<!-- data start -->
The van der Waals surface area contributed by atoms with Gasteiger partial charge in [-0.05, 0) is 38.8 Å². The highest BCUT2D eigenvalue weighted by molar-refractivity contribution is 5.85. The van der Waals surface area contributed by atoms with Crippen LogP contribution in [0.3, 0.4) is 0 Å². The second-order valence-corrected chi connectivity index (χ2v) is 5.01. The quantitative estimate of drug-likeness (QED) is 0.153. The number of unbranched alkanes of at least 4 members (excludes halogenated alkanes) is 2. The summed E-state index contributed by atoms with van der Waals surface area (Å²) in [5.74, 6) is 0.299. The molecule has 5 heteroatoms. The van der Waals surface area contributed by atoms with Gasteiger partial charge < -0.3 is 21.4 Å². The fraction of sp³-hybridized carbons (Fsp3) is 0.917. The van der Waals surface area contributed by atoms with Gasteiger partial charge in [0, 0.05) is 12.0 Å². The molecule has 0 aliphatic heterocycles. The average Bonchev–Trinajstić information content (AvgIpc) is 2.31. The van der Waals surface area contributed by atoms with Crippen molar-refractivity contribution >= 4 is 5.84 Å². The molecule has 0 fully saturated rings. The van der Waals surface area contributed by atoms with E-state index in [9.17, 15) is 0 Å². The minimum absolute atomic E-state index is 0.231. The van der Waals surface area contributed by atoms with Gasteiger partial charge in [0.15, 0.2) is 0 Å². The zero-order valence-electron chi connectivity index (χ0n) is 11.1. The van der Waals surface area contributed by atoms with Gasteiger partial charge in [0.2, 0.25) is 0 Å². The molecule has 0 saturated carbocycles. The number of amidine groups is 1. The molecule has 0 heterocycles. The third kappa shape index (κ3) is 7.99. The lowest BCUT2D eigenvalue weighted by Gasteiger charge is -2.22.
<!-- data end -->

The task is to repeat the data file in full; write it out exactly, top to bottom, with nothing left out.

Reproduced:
The van der Waals surface area contributed by atoms with Gasteiger partial charge in [-0.05, 0) is 38.8 Å². The highest BCUT2D eigenvalue weighted by molar-refractivity contribution is 5.85. The van der Waals surface area contributed by atoms with Crippen LogP contribution in [0.3, 0.4) is 0 Å². The second-order valence-corrected chi connectivity index (χ2v) is 5.01. The quantitative estimate of drug-likeness (QED) is 0.153. The number of unbranched alkanes of at least 4 members (excludes halogenated alkanes) is 2. The summed E-state index contributed by atoms with van der Waals surface area (Å²) in [5.74, 6) is 0.299. The molecule has 5 heteroatoms. The van der Waals surface area contributed by atoms with Gasteiger partial charge < -0.3 is 21.4 Å². The fraction of sp³-hybridized carbons (Fsp3) is 0.917. The van der Waals surface area contributed by atoms with Gasteiger partial charge in [0, 0.05) is 12.0 Å². The molecule has 0 aliphatic heterocycles. The average Bonchev–Trinajstić information content (AvgIpc) is 2.31. The van der Waals surface area contributed by atoms with Crippen molar-refractivity contribution >= 4 is 5.84 Å². The molecule has 0 fully saturated rings. The van der Waals surface area contributed by atoms with E-state index in [9.17, 15) is 0 Å². The minimum absolute atomic E-state index is 0.231. The van der Waals surface area contributed by atoms with Gasteiger partial charge in [0.15, 0.2) is 0 Å². The zero-order valence-electron chi connectivity index (χ0n) is 11.1. The van der Waals surface area contributed by atoms with Gasteiger partial charge in [0.2, 0.25) is 0 Å². The molecule has 0 saturated carbocycles. The number of amidine groups is 1. The molecule has 0 heterocycles. The third kappa shape index (κ3) is 7.99. The lowest BCUT2D eigenvalue weighted by Gasteiger charge is -2.22.